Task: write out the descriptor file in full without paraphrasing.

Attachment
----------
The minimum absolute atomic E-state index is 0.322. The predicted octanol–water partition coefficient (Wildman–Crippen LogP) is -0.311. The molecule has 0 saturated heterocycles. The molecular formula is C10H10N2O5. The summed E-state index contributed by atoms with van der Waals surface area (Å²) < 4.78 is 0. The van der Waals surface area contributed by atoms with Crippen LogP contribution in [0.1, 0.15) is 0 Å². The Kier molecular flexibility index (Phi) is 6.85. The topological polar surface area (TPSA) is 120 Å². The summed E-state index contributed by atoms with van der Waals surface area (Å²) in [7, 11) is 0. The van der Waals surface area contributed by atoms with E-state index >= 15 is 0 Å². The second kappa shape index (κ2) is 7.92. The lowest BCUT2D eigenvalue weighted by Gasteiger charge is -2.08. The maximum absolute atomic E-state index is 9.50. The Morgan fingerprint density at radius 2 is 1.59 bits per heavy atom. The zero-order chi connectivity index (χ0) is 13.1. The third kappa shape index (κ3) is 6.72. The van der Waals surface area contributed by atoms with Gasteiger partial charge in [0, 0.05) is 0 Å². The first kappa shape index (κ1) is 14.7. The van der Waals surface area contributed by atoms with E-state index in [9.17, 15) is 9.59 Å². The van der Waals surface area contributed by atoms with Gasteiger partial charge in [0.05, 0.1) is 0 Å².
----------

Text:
The minimum absolute atomic E-state index is 0.322. The predicted octanol–water partition coefficient (Wildman–Crippen LogP) is -0.311. The molecule has 0 saturated heterocycles. The molecular formula is C10H10N2O5. The summed E-state index contributed by atoms with van der Waals surface area (Å²) < 4.78 is 0. The van der Waals surface area contributed by atoms with Crippen LogP contribution in [0.1, 0.15) is 0 Å². The Kier molecular flexibility index (Phi) is 6.85. The topological polar surface area (TPSA) is 120 Å². The summed E-state index contributed by atoms with van der Waals surface area (Å²) in [7, 11) is 0. The van der Waals surface area contributed by atoms with E-state index >= 15 is 0 Å². The second kappa shape index (κ2) is 7.92. The lowest BCUT2D eigenvalue weighted by Gasteiger charge is -2.08. The maximum absolute atomic E-state index is 9.50. The Morgan fingerprint density at radius 2 is 1.59 bits per heavy atom. The zero-order chi connectivity index (χ0) is 13.1. The third kappa shape index (κ3) is 6.72. The van der Waals surface area contributed by atoms with Gasteiger partial charge in [0, 0.05) is 0 Å². The first kappa shape index (κ1) is 14.7. The van der Waals surface area contributed by atoms with E-state index in [9.17, 15) is 9.59 Å². The van der Waals surface area contributed by atoms with Gasteiger partial charge in [0.05, 0.1) is 0 Å².